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Déjà Dup is as simple a backup tool as you'll find on Linux

If you're looking for the easiest method of backing up folders and files on Linux, you cannot go wrong with Déjà Dup.
Written by Jack Wallen, Contributing Writer on
man working on laptop
Getty Images/Jose Luis Pelaez Inc

If you're not backing up your most important data, you're inviting trouble into your life. 

We've all been there -- those moments when something goes awry with a computer and you have to sweat through the process of hoping you can get that machine running long enough to copy those crucial files and folders to an external drive, and salvage them before something goes catastrophically wrong. Or maybe you accidentally deleted a folder and have already emptied your trash? 

Also: How to set up your own NAS for more reliable data backups

Whatever the future holds, it's time you start depending on a solid backup strategy -- or that you at least start using a backup tool to keep your most important files safe from disaster.

Déjà Dup is a play on déjà vu and serves as the official backup tool for the GNOME desktop. The tool is also provided with a number of other Linux desktops (such as Budgie). Déjà Dup is so easy to use, anyone can set up a backup.

Let me show you just how easy it is.

How to create your first Déjà Dup backup

What you'll need: The only things you'll need for this are a running instance of Linux. If Déjà Dup isn't preinstalled on your desktop, you'll most likely find it available to install from your app store. 

Also: How to store your old smartphones and tablets until you need them

You'll also need either an external drive attached to your computer to house the backups or have your computer connected to your cloud service of choice. For this, Déjà Dup supports Google Drive and Microsoft OneDrive. 

Déjà Dup should be found in most Linux app stores.

Installing Déjà Dup from within GNOME Software.

Jack Wallen/ZDNET

That's it. Now, let's get to the backup.

1. Attach your external drive

If you haven't already attached an external drive to your desktop (or laptop), do so now. Once the drive is detected, make sure you can access it via your desktop file manager.

2. Open Déjà Dup

The trick for opening Déjà Dup is that it might be named Backupsl in your menu. So, either search for Déjà Dup (you can also spell it deja dup in the menu search) or backups

Also: How to install Ubuntu Linux (It's easy!)

In Ubuntu Budgie, it's listed as Backups. If I search for Déjà Dup in the Ubuntu Budgie menu, it comes up empty. If you don't find Déjà Dup in your menu, open your desktop app store and install it from there.

3. Create your first backup

When you first open Déjà Dup, you'll see two buttons: Create Your First Backup, and Restore From a Previous Backup. Click Create Your First Backup.

The Déjà Dup main window.

From this simple window, you can either create a new backup or restore from a previously existing Déjà Dup backup.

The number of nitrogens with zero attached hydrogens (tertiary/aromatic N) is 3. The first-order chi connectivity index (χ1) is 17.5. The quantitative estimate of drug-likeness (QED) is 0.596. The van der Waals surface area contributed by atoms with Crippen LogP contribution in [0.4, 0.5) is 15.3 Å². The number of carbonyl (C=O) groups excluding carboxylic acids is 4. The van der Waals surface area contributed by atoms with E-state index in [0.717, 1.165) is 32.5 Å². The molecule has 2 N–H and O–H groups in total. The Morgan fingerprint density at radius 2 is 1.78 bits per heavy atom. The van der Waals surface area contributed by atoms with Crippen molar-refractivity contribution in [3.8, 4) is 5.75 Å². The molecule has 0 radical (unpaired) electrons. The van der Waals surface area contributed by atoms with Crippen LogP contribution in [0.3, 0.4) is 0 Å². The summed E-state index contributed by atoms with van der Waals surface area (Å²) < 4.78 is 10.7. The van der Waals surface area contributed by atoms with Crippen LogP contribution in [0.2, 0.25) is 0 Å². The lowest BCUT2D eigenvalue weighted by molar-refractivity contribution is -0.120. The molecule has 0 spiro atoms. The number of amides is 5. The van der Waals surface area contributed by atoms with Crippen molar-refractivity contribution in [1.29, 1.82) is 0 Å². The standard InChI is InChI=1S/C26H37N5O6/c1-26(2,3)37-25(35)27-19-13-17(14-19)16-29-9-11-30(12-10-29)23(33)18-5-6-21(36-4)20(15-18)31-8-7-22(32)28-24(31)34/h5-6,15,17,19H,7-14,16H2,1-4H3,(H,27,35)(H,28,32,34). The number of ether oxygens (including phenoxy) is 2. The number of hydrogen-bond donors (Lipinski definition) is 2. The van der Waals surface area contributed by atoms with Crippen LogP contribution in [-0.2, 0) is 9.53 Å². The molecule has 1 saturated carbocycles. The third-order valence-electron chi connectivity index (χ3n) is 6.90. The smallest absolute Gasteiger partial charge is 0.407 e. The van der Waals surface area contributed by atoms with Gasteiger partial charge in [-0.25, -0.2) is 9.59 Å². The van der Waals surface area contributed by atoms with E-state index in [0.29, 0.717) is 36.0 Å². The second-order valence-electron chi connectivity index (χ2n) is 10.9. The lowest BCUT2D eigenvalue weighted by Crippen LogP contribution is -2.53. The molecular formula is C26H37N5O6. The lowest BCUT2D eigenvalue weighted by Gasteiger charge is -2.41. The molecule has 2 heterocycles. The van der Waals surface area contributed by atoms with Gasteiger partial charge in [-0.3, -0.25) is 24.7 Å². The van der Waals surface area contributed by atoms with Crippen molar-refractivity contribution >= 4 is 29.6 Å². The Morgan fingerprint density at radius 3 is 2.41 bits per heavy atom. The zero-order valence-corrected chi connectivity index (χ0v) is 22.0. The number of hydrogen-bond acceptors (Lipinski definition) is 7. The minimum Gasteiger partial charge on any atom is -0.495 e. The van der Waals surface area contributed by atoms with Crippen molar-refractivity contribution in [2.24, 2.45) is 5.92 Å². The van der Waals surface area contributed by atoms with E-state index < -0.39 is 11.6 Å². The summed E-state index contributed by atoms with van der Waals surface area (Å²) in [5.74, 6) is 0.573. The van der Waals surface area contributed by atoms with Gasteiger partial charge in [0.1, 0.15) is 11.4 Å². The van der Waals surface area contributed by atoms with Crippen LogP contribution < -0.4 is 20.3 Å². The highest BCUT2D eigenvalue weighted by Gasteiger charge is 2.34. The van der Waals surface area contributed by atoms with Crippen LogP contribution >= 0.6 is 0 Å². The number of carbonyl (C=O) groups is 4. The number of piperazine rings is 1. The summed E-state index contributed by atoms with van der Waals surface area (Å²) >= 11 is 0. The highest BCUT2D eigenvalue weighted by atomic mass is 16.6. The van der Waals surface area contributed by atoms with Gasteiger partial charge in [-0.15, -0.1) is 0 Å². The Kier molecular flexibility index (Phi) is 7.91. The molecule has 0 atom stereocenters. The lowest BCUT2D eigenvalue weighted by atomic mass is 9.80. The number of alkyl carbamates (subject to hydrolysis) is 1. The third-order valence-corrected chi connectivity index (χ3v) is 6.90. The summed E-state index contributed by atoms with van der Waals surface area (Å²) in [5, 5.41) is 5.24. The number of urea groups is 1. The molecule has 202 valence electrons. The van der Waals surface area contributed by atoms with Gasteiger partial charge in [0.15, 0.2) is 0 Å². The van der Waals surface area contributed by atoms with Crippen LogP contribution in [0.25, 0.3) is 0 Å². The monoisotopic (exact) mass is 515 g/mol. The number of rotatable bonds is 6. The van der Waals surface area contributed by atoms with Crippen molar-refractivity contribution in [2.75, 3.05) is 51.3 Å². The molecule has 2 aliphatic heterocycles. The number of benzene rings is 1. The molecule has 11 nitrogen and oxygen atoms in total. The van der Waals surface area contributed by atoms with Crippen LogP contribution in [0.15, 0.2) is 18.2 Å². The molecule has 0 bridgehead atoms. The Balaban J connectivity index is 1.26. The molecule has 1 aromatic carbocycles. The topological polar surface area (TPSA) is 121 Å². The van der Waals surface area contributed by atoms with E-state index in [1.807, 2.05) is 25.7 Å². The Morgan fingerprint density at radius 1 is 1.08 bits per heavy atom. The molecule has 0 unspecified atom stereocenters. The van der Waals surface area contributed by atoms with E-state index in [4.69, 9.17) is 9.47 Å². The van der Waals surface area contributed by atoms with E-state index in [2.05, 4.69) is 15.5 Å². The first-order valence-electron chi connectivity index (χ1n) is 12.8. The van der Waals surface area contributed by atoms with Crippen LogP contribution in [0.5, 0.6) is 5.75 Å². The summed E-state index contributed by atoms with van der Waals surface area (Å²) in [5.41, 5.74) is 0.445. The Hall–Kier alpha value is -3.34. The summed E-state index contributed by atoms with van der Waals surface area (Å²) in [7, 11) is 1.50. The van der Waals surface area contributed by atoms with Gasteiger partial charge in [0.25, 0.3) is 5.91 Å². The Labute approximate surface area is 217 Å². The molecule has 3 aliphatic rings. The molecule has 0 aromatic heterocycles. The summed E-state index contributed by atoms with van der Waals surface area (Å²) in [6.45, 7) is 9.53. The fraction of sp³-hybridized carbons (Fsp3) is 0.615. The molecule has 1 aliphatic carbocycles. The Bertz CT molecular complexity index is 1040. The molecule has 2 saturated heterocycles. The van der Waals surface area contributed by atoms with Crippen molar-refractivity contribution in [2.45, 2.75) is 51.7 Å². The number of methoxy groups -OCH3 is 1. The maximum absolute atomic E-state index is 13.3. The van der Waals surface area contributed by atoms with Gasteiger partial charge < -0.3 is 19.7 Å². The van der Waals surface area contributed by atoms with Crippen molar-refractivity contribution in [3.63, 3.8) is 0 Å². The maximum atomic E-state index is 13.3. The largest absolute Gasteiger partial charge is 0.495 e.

Jack Wallen/ZDNET

4. Select the folder(s) to be backed up

In the resulting popup, click + under Folders to Back Up and, from the picker, select the folder you want to back up. You can add as many folders to the backup as you need. Once you've made your choice, click Forward. 

One thing to keep in mind is that you might not want to back up your entire home directory (which is included by default). 

Also: How to organize your Google Drive: 5 tips to know

The good thing about backing up your entire home directory is that if you had to re-install the operating system, you could restore from that backup and have all of your data and user app configurations back fairly quickly. The only downside is that you'll need more space on the external drive and the initial backup will take more time.

The back up folder list in Déjà Dup.

Selecting the folder(s) to be backed up by Déjà Dup.

Jack Wallen/ZDNET
The backup location selector.

You can select a locally attached drive, a network drive, or a cloud account.

Jack Wallen/ZDNET

6. Set an optional password for the backup

You can now set an optional password for your backup. This can be important, especially if you're backing up to a network drive or cloud account that is accessible by other people. When prompted, type and confirm your password and click Forward. If you don't need to password protect the backup, move the On/Off slider until it's in the Off position.

The optional password protection window.

To password protect or not to password protect.

Jack Wallen/ZDNET

At this point, the backup will begin and complete. Once it finishes, you can then enable the backup to happen automatically. The one caveat is that you cannot determine the frequency of the backup. 

Also: The best external hard drives you can buy

By default, Déjà Dup backs up every three days. You can, should you need, run a manual backup at any time by opening Déjà Dup and clicking Back Up Now. The backup you've configured will run and you're good to go.

The Déjà Dup manual backup button.

Your backup is complete and will happen again in 3 days.

Jack Wallen/ZDNET

And that's how easy it is to back up your folders on the Linux desktop. It doesn't get much easier than this.

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